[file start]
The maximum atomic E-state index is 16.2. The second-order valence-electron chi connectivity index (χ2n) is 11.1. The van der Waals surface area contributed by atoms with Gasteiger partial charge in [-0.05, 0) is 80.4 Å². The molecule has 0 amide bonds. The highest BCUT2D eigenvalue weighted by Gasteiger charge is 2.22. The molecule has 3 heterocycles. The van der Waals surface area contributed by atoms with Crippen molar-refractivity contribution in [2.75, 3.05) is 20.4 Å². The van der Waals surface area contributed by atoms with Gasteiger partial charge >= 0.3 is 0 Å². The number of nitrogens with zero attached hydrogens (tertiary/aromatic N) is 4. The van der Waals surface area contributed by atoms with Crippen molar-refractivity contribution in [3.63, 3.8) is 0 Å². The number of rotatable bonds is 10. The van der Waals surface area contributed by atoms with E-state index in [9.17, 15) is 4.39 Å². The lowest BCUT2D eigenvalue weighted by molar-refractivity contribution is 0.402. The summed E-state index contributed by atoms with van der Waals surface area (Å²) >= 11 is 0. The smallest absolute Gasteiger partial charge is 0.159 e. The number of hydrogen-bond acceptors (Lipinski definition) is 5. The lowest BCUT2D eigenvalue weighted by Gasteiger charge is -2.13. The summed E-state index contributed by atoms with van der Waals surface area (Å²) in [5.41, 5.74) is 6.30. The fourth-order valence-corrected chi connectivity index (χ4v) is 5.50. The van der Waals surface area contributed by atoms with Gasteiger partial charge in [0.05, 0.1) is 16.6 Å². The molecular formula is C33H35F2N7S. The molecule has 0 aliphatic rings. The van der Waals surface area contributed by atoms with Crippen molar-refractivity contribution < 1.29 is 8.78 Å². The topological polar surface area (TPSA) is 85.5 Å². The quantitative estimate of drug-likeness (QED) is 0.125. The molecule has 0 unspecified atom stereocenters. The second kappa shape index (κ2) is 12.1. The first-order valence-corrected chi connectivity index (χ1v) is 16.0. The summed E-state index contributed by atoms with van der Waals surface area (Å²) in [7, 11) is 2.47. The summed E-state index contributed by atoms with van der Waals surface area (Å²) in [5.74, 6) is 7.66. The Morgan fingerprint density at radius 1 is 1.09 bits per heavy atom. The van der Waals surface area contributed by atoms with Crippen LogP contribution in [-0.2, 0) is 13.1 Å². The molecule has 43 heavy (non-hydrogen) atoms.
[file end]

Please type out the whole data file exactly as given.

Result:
The maximum atomic E-state index is 16.2. The second-order valence-electron chi connectivity index (χ2n) is 11.1. The van der Waals surface area contributed by atoms with Gasteiger partial charge in [-0.05, 0) is 80.4 Å². The molecule has 0 amide bonds. The highest BCUT2D eigenvalue weighted by Gasteiger charge is 2.22. The molecule has 3 heterocycles. The van der Waals surface area contributed by atoms with Crippen molar-refractivity contribution in [2.75, 3.05) is 20.4 Å². The van der Waals surface area contributed by atoms with Gasteiger partial charge >= 0.3 is 0 Å². The number of nitrogens with zero attached hydrogens (tertiary/aromatic N) is 4. The van der Waals surface area contributed by atoms with Crippen molar-refractivity contribution in [3.63, 3.8) is 0 Å². The number of rotatable bonds is 10. The van der Waals surface area contributed by atoms with E-state index in [9.17, 15) is 4.39 Å². The lowest BCUT2D eigenvalue weighted by molar-refractivity contribution is 0.402. The summed E-state index contributed by atoms with van der Waals surface area (Å²) >= 11 is 0. The smallest absolute Gasteiger partial charge is 0.159 e. The number of hydrogen-bond acceptors (Lipinski definition) is 5. The lowest BCUT2D eigenvalue weighted by Gasteiger charge is -2.13. The summed E-state index contributed by atoms with van der Waals surface area (Å²) in [5.41, 5.74) is 6.30. The fourth-order valence-corrected chi connectivity index (χ4v) is 5.50. The van der Waals surface area contributed by atoms with Gasteiger partial charge in [0.05, 0.1) is 16.6 Å². The molecular formula is C33H35F2N7S. The molecule has 0 aliphatic rings. The van der Waals surface area contributed by atoms with Crippen molar-refractivity contribution < 1.29 is 8.78 Å². The topological polar surface area (TPSA) is 85.5 Å². The quantitative estimate of drug-likeness (QED) is 0.125. The molecule has 0 unspecified atom stereocenters. The second kappa shape index (κ2) is 12.1. The first-order valence-corrected chi connectivity index (χ1v) is 16.0. The summed E-state index contributed by atoms with van der Waals surface area (Å²) in [7, 11) is 2.47. The summed E-state index contributed by atoms with van der Waals surface area (Å²) in [5.74, 6) is 7.66. The Morgan fingerprint density at radius 1 is 1.09 bits per heavy atom. The van der Waals surface area contributed by atoms with Crippen LogP contribution in [-0.2, 0) is 13.1 Å². The molecule has 43 heavy (non-hydrogen) atoms.